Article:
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Articulation (program)

The meshing of course materials within each school grade (horizontal) and between grades (vertical). Effective horizontal articulation interrelates all courses within a curriculum to each other. TEAM TEACHING has proved an effective method of achieving horizontal articulation, by tying studies of every subject in each grade to each other. Thus, a teaching team would tie the study of ancient Egypt in history class, for example, to the study of plane and solid geometry in mathematics class, to the study of mechanical advantage in physics (science) class, to the study of hieroglyphics in language class and to the study of one- and two-dimensional drawing in art.
Effective vertical articulation permits students to progress academically from grade to grade smoothly, with no curricular overlap or gap or radical changes in teaching methods between the end of a course in one year and the beginning of the same course the following year. To achieve effective vertical articulation, some schools assign one teacher to the same group of students for two or more consecutive years.
Ineffective articulation within an individual school is usually the result of ineffectual administration and curriculum supervision. Excessive teacher absenteeism and introduction of substitute teachers also produces poor articulation. The most difficult vertical articulation to achieve is between schools—elementary and middle, middle and high school and (the most difficult of all) high school and college.

Comprehensive Child Development Act

An act passed by Congress, but vetoed by President Richard M. Nixon in 1971.

United States Office of Education

A federal agency and forerunner of the Department of Education, originally founded as the Bureau of Education in 1867 to gather and disseminate statistics on education in the United States.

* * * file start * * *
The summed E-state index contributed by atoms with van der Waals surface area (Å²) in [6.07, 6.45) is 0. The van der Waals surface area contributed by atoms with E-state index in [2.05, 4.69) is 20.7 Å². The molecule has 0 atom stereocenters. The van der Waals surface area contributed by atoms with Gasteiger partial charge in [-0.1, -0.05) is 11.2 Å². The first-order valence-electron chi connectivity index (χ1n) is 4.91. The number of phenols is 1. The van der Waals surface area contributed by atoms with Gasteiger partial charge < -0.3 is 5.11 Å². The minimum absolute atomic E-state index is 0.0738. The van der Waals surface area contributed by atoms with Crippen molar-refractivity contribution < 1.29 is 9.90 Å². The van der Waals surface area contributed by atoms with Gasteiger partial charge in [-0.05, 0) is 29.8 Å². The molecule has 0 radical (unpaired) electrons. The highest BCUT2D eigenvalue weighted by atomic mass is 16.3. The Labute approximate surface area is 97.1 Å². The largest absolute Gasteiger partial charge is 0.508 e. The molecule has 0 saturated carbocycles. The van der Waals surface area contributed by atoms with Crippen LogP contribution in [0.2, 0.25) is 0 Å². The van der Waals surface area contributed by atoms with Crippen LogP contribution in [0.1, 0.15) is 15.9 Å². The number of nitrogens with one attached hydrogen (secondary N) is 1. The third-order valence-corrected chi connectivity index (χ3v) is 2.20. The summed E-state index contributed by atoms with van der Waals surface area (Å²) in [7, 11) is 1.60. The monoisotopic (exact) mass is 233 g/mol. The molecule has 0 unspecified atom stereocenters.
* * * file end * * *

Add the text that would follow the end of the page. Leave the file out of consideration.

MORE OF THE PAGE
Projects

In education, tasks involving independent research, self-directed learning and independent problem solving and designed to supplement classroom and textbook instruction.

American Bible Society

An organization formed in 1816 to promote the distribution of Bibles and other religious publications—a task it continues to perform to this day.

International Association for the Evaluation of Educational Achievement

An organization founded in 1959 to provide comparative assessments of schools and student achievement in member nations.

Completion test

A commonly used type of objective test which asks the student to “fill in the blank” by providing a missing word or phrase in an incomplete sentence.

Adult Learning, Instruction and Programme Planning: Insights from Freire

Paulo Freire (1921–97) was one of the most influential educationists of the twentieth century.

Principal

The title of the chief executive or administrative officer of an elementary, middle or high school.

African-American studies

A curriculum of literature, history, geography, languages, music, fine arts and other courses emphasizing the contributions of black Africans to the world and, especially, to the United States.

Dormitory

A residence hall for students, usually a multistoried facility, with individual rooms or suites...

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